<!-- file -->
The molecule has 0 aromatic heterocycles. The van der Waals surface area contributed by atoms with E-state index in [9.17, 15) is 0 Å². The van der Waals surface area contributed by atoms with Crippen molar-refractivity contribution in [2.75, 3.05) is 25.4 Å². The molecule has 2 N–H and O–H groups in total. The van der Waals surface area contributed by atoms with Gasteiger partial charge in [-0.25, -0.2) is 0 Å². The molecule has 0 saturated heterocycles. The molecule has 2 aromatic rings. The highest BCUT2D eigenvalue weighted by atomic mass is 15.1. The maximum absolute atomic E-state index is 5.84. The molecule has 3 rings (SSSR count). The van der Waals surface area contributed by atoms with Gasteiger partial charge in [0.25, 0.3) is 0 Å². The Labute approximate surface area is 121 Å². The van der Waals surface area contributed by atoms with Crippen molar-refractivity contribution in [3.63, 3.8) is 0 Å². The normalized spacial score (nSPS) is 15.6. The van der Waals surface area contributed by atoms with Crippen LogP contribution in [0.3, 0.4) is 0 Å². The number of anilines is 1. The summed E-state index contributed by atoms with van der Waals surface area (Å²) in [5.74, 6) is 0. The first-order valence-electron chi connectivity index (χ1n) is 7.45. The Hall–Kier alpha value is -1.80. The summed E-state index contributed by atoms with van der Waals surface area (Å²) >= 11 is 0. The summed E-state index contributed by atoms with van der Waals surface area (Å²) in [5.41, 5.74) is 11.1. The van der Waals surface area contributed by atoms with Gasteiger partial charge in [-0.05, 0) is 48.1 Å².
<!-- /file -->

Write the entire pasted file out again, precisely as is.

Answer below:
The molecule has 0 aromatic heterocycles. The van der Waals surface area contributed by atoms with E-state index in [9.17, 15) is 0 Å². The van der Waals surface area contributed by atoms with Crippen molar-refractivity contribution in [2.75, 3.05) is 25.4 Å². The molecule has 2 N–H and O–H groups in total. The van der Waals surface area contributed by atoms with Gasteiger partial charge in [-0.25, -0.2) is 0 Å². The molecule has 0 saturated heterocycles. The molecule has 2 aromatic rings. The highest BCUT2D eigenvalue weighted by atomic mass is 15.1. The maximum absolute atomic E-state index is 5.84. The molecule has 3 rings (SSSR count). The van der Waals surface area contributed by atoms with Gasteiger partial charge in [0.25, 0.3) is 0 Å². The Labute approximate surface area is 121 Å². The van der Waals surface area contributed by atoms with Crippen molar-refractivity contribution in [3.63, 3.8) is 0 Å². The normalized spacial score (nSPS) is 15.6. The van der Waals surface area contributed by atoms with Crippen LogP contribution in [0.3, 0.4) is 0 Å². The number of anilines is 1. The summed E-state index contributed by atoms with van der Waals surface area (Å²) in [5.74, 6) is 0. The first-order valence-electron chi connectivity index (χ1n) is 7.45. The Hall–Kier alpha value is -1.80. The summed E-state index contributed by atoms with van der Waals surface area (Å²) >= 11 is 0. The summed E-state index contributed by atoms with van der Waals surface area (Å²) in [5.41, 5.74) is 11.1. The van der Waals surface area contributed by atoms with Gasteiger partial charge in [-0.05, 0) is 48.1 Å².